Figure 1. Correlation Between Total Attendance Rate and Overall Examination Score with the line of best fit (Deane and Murphy, 2013)

Further research from a randomized experimental approach suggest that on average, the effect of attending lectures corresponds to a 9.4 percent to 18.0 percent improvement in exam performance. It’s not a surprise to recognise that student engagement and attendance has a positive impact on their learning success. So what about lecture capture where recordings of lectures are available to students? Will the face to face lecture be replaced by a recording, which is possibly how many students might think?

Attendance and performance with lecture capture

A study on attendance and lecture capture was carried out with 396 first-year students attending a mandatory course on biological psychology. All the lectures were of a traditional university style with a teacher in front of the class covering content.  Four different groups were identified when it comes to attendance and using recorded lectures: non-users, viewers, visitors and supplementers.

box (2)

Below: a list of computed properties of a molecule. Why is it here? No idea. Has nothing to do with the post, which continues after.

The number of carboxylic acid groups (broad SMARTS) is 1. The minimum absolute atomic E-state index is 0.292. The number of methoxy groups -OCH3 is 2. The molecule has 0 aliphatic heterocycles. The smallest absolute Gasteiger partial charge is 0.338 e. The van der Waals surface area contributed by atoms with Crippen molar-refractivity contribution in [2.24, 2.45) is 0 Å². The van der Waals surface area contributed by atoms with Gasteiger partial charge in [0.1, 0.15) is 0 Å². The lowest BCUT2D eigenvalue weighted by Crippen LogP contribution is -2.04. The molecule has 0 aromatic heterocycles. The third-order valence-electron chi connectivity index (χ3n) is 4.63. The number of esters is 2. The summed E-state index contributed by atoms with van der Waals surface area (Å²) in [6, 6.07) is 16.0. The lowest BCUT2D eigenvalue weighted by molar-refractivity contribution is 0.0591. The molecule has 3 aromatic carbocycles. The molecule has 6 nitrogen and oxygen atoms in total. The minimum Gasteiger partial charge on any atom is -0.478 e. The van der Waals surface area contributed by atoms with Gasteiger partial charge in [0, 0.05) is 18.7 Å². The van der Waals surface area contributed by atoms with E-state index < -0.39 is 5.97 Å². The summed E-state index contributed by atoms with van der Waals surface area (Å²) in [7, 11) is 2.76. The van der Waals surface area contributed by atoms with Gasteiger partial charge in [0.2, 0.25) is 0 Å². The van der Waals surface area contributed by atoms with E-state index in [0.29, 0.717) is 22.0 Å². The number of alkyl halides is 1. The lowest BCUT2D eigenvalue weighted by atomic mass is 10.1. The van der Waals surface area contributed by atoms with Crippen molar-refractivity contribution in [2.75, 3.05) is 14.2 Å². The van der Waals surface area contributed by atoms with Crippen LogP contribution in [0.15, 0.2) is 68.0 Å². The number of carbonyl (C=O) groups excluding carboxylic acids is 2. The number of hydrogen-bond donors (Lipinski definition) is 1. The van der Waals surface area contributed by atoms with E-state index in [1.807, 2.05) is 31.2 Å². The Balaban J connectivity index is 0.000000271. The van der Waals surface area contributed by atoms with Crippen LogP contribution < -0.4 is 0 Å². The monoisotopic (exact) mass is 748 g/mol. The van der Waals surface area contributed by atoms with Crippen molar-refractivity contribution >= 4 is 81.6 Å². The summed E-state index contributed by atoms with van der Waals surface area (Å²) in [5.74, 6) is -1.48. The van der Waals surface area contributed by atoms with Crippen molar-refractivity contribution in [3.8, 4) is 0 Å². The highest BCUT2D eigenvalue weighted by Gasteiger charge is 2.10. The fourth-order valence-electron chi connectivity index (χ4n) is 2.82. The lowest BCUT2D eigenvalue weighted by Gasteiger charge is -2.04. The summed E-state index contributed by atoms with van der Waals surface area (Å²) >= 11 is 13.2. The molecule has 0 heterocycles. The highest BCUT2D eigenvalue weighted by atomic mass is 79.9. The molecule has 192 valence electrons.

Student membership of these categories was not fixed and changed between semesters. A large number of students used the recorded lectures as a substitute for lecture attendance (viewers). In the first assessment which focused on developing a knowledge base, the students who used the recorded lectures as a supplement scored significantly higher. In the second assessment which focused on higher order thinking skills, no significant differences were found between using recording lectures and attending lectures. A correlation study on time spent and exam score for the first knowledge base assessment found that only watching online lectures (viewers) had the lowest correlation and only attending lectures (visitors) had the highest correlation. The supplementers who had an increased time on task did not result in a higher exam score. Again, as in other research attendance at face-to face lectures is a strong predictor of academic performance. Recent research within a UK context investigated the impact of attendance, lecture recording, and student attainment across four years of an undergraduate psychology programme. For first year students, supplemental use was beneficial but only stronger students could overcome the impact of low attendance. Weaker students did not observe grade improvements from additional use of recordings if their attendance was poor. The predictive aspect on student attainment was only found for first year students.